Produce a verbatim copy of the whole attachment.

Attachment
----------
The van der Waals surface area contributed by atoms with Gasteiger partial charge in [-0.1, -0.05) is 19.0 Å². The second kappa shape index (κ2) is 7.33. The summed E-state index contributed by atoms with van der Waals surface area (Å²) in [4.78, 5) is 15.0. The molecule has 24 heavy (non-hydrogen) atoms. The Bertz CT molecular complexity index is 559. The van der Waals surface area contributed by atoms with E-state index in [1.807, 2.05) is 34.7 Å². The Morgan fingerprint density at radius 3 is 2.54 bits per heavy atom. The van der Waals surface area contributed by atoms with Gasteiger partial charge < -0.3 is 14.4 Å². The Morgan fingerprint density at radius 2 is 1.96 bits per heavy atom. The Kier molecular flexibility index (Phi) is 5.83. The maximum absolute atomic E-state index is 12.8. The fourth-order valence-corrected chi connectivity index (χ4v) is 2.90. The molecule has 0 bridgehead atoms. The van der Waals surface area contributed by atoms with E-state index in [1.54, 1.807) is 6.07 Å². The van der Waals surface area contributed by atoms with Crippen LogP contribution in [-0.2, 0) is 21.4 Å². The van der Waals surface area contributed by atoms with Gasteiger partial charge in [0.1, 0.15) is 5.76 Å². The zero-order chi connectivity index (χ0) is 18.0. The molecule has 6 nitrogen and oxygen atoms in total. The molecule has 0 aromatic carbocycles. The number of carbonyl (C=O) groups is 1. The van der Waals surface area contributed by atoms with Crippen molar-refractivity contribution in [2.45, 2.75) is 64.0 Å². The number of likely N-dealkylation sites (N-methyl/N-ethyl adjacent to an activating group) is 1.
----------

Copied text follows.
The van der Waals surface area contributed by atoms with Gasteiger partial charge in [-0.1, -0.05) is 19.0 Å². The second kappa shape index (κ2) is 7.33. The summed E-state index contributed by atoms with van der Waals surface area (Å²) in [4.78, 5) is 15.0. The molecule has 24 heavy (non-hydrogen) atoms. The Bertz CT molecular complexity index is 559. The van der Waals surface area contributed by atoms with E-state index in [1.807, 2.05) is 34.7 Å². The Morgan fingerprint density at radius 3 is 2.54 bits per heavy atom. The van der Waals surface area contributed by atoms with Gasteiger partial charge < -0.3 is 14.4 Å². The Morgan fingerprint density at radius 2 is 1.96 bits per heavy atom. The Kier molecular flexibility index (Phi) is 5.83. The maximum absolute atomic E-state index is 12.8. The fourth-order valence-corrected chi connectivity index (χ4v) is 2.90. The molecule has 0 bridgehead atoms. The van der Waals surface area contributed by atoms with E-state index in [1.54, 1.807) is 6.07 Å². The van der Waals surface area contributed by atoms with Crippen LogP contribution in [-0.2, 0) is 21.4 Å². The van der Waals surface area contributed by atoms with Gasteiger partial charge in [0.1, 0.15) is 5.76 Å². The zero-order chi connectivity index (χ0) is 18.0. The molecule has 6 nitrogen and oxygen atoms in total. The molecule has 0 aromatic carbocycles. The number of carbonyl (C=O) groups is 1. The van der Waals surface area contributed by atoms with Crippen molar-refractivity contribution in [2.45, 2.75) is 64.0 Å². The number of likely N-dealkylation sites (N-methyl/N-ethyl adjacent to an activating group) is 1.